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Nansen Award finalist gives girls in Jordan a sporting chance


Nansen Award finalist gives girls in Jordan a sporting chance

Reclaim Childhood promotes leadership skills and interaction between different refugee and local communities through participation in sport.
10 September 2018
Coach Wala'a cheers with her team in Zarqa during the fall soccer season.

When she first arrived in Jordan as a refugee from Sudan five years ago, Waed was painfully shy, refusing to talk to anyone outside her family. Now, sprinting around a basketball court flinging passes and shouting encouragement to her teammates, she says she is unrecognizable from the girl she once was.

“Now I talk to people and interact with them a lot,” 15-year-old Waed said. “I feel like I’m a coach and a leader for my team, and I feel a lot of excitement.

"That excitement is what wakes me up in the morning to come and play and release my energy through basketball.”

Waed attributes her transformation to Reclaim Childhood, a non-profit sports programme for refugee and local girls in Jordan. The programme’s aims are threefold: to provide a safe space for girls to play, to connect different refugee and local communities that may not otherwise interact, and to empower women and girls through participation in sport.

"That excitement is what wakes me up in the morning."

Reclaim Childhood has been selected as one of four regional finalists in this year’s UNHCR Nansen Refugee Award, representing the Middle East and North Africa region. Since its establishment in 1954, the award has recognized individuals and organizations for outstanding work on behalf of forcibly displaced or stateless people.

Each year, Reclaim Childhood works with around 500 girls aged 8 to 18, including refugees from Syria, Palestine, Iraq, Sudan and Somalia as well as local Jordanians. At their two sites in the capital, Amman, and neighbouring Zarqa district, they offer after-school and summer camp courses on a range of sports and activities, including basketball, football and Zumba dance classes.

Jordan is host to nearly 750,000 refugees currently registered with UNHCR, the UN Refugee Agency. Over 80 per cent of them live in urban areas. The overwhelming majority are from the seven-year conflict in neighbouring Syria, but also include significant populations also from Iraq, Yemen, Somalia and Sudan.

UNHCR strongly advocates for a “one refugee” approach, in order for all refugees, regardless of their nationality, to have access to equitable protection, assistance and services.

As well as running leadership programmes for the girls, Reclaim Childhood also draws on the communities it serves for its coaching staff. Many of the women who run the courses are themselves refugees, with little or no experience of sports or coaching before they got involved.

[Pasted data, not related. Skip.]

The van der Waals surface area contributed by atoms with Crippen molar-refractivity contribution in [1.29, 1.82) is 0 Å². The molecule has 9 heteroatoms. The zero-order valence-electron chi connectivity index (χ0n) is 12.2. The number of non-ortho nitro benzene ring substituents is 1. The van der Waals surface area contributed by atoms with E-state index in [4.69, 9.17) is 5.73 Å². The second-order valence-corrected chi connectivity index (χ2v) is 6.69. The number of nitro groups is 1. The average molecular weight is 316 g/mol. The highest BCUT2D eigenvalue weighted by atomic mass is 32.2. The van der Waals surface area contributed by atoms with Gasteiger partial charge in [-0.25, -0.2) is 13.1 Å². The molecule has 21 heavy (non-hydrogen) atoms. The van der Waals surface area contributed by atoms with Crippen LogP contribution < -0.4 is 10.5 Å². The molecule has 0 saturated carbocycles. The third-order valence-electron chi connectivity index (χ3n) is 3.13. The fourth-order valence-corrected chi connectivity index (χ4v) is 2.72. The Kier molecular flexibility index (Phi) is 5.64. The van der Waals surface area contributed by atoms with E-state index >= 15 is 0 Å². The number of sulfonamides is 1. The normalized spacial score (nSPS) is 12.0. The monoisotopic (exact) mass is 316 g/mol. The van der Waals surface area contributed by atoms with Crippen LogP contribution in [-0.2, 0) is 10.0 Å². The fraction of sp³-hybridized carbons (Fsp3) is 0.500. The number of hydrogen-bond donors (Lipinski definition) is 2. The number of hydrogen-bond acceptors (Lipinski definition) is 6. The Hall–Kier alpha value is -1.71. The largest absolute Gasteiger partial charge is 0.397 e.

Amman head coach Reem Neyaz came to Jordan in 2013 after fleeing the conflict in Syria, and had never worked outside the home until becoming involved with the programme two years ago. She says the experience has changed her personality and her outlook.

“As a refugee, this has taught me to be self-confident and that I should be strong, because when I return to Syria I will have to start over,” she said. “I belong with these girls. We have had the same tragedy, and together we’re moving on step by step and I feel so much better now. I have hope because of this.”

"This has taught me to be self-confident."

Reclaim Childhood’s programme director in Jordan, Jessie Wyatt, describes Reem and the other coaches as being at the core of their approach. As well as running the day-to-day sports activities, the coaches also encourage girls from their local communities to participate and provide a link between parents and the scheme.

“Parents actually have a genuine relationship with the coach,” she explained. “Coaches will make home visits and get to know the families, not only so that the girls can come to the programme, but so that we can help the girls in their outside lives by a process of referrals [to other organizations].”

Soccer practice in Zarqa with members of Reclaim Childhood's "Qudrati" teen leadership development programme.

“We see a tangible difference from how the girls start versus how they end,” Wyatt added. “By the end they view themselves as leaders, willing to speak in front of groups, willing to take charge, willing to present their own opinions. Our coaches deserve recognition for all the hard work they do to give girls a safe space to play in.”

Before running back on to the court to continue her game, Waed says Reclaim Childhood has made her feel like part of a wider family, while her new-found assertiveness has also had an impact on her own sibling relationships.

“At home, my mom thinks that I’m helping to put my brothers and sisters on the right path,” she said. “They never listened to me before, but now they do whatever I tell them to do.”

Additional reporting by Mohammad Hawari

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